BY MONIQUE HART
ONE EVENING BEFORE DINNER, my husband casually said something that hurt my feelings. After thinking about it for a little while, I brought it to his attention. I was prepared for an argument, and even began to think of responses that could defend my point. But, as soon as I mentioned the issue, he immediately apologized. Just like that! The matter was settled, and the spat was avoided.
“I’m sorry” is a powerful phrase. It can heal wounds, de- escalate a quarrel, draw people closer, and change lives. Just think about it. Everyone – including the angriest and most hurt – wants to feel respected and understood. And that’s what a sincere “I’m sorry” gives them. Minister Norman Vincent Peale (author of The Power of Positive Thinking) stated, "A true apology is more than just acknowledgment of a mistake. It is recognition that something you have said or done has damaged a relationship – and that you care enough about the relationship to want it repaired and restored."
Saying “sorry” doesn’t necessarily mean that you’re wrong, and the other person is right. It means that you acknowledge your role in the dispute (no matter how large or small). It indicates that you value the other person more than your “right to be right.” Essentially, a genuine apology opens the door to positive communication.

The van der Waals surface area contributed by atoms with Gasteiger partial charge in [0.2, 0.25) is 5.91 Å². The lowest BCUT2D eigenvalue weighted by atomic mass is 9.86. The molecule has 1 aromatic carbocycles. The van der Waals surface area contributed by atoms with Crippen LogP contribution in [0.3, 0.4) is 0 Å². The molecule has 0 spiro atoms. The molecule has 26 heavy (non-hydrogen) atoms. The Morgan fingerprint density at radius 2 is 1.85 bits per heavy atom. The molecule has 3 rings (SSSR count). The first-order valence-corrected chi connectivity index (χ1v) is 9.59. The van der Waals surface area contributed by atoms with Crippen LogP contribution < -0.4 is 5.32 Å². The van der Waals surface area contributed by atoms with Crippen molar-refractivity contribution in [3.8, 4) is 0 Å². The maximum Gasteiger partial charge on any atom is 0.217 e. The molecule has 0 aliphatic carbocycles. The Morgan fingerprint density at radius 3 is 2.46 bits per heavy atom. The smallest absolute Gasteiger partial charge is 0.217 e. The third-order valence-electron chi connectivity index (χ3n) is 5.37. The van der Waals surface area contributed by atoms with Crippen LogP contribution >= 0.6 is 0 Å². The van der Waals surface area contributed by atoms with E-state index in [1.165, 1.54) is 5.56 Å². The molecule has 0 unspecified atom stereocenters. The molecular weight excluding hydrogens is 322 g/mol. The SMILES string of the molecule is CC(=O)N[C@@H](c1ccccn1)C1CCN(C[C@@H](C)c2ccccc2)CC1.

I know it’s tough to apologize, especially when you feel like the other person owes you an apology. But Hebrews 12:14 instructs us to “pursue peace with everyone” (The Voice). That entails feeding our relationships, rather than nursing our egos. In fact, our egos can perpetuate clashes even with our children. Let’s be honest: As parents, we want to be right. We don’t want our children to know that we make mistakes, and are (occasionally) wrong. But a lot of that is rooted in pride, and pride has a way of ruining relationships. Solomon warned, “Pride lands you flat on your face; humility prepares you for honors” (Proverbs 29:23, The Message). Apologizing can increase the trust between a parent and child. It helps kids know that their perspective is valued, and demonstrates that their parent is attempting to be fair. Perhaps even more important, apologizing teaches that saying “sorry” is a sign of strength; not weakness.
In the Bible, we are told that Ezra cried out to the Lord and apologized for his sins (Ezra 10:1). A large crowd of men, women, and children saw him, and were influenced by his actions. As a result, they began to cry out and apologize, too. This incredible example teaches that, when we do what’s right, other people might notice and follow suit. A simple apology can draw us closer to people, draw us closer to God, and change someone else’s life. Just like that!